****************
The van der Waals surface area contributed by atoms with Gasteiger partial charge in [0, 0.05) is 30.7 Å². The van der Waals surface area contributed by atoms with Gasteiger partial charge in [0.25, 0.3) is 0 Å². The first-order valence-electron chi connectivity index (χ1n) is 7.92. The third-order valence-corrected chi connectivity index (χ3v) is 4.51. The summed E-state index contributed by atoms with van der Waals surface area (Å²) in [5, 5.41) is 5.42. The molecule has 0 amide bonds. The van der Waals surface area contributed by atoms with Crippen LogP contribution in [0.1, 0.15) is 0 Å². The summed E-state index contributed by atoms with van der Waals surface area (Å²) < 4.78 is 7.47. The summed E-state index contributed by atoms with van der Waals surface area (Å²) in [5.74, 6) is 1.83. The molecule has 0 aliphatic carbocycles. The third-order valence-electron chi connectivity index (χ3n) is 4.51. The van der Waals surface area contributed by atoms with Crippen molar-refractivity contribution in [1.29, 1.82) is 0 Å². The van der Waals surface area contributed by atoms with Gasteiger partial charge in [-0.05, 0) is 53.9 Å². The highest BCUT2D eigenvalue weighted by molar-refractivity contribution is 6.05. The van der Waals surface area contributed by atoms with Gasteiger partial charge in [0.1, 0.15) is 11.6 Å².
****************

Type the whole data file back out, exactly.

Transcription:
The van der Waals surface area contributed by atoms with Gasteiger partial charge in [0, 0.05) is 30.7 Å². The van der Waals surface area contributed by atoms with Gasteiger partial charge in [0.25, 0.3) is 0 Å². The first-order valence-electron chi connectivity index (χ1n) is 7.92. The third-order valence-corrected chi connectivity index (χ3v) is 4.51. The summed E-state index contributed by atoms with van der Waals surface area (Å²) in [5, 5.41) is 5.42. The molecule has 0 amide bonds. The van der Waals surface area contributed by atoms with Crippen LogP contribution in [0.1, 0.15) is 0 Å². The summed E-state index contributed by atoms with van der Waals surface area (Å²) < 4.78 is 7.47. The summed E-state index contributed by atoms with van der Waals surface area (Å²) in [5.74, 6) is 1.83. The molecule has 0 aliphatic carbocycles. The third-order valence-electron chi connectivity index (χ3n) is 4.51. The van der Waals surface area contributed by atoms with Crippen molar-refractivity contribution in [1.29, 1.82) is 0 Å². The van der Waals surface area contributed by atoms with Gasteiger partial charge in [-0.05, 0) is 53.9 Å². The highest BCUT2D eigenvalue weighted by molar-refractivity contribution is 6.05. The van der Waals surface area contributed by atoms with Gasteiger partial charge in [0.1, 0.15) is 11.6 Å².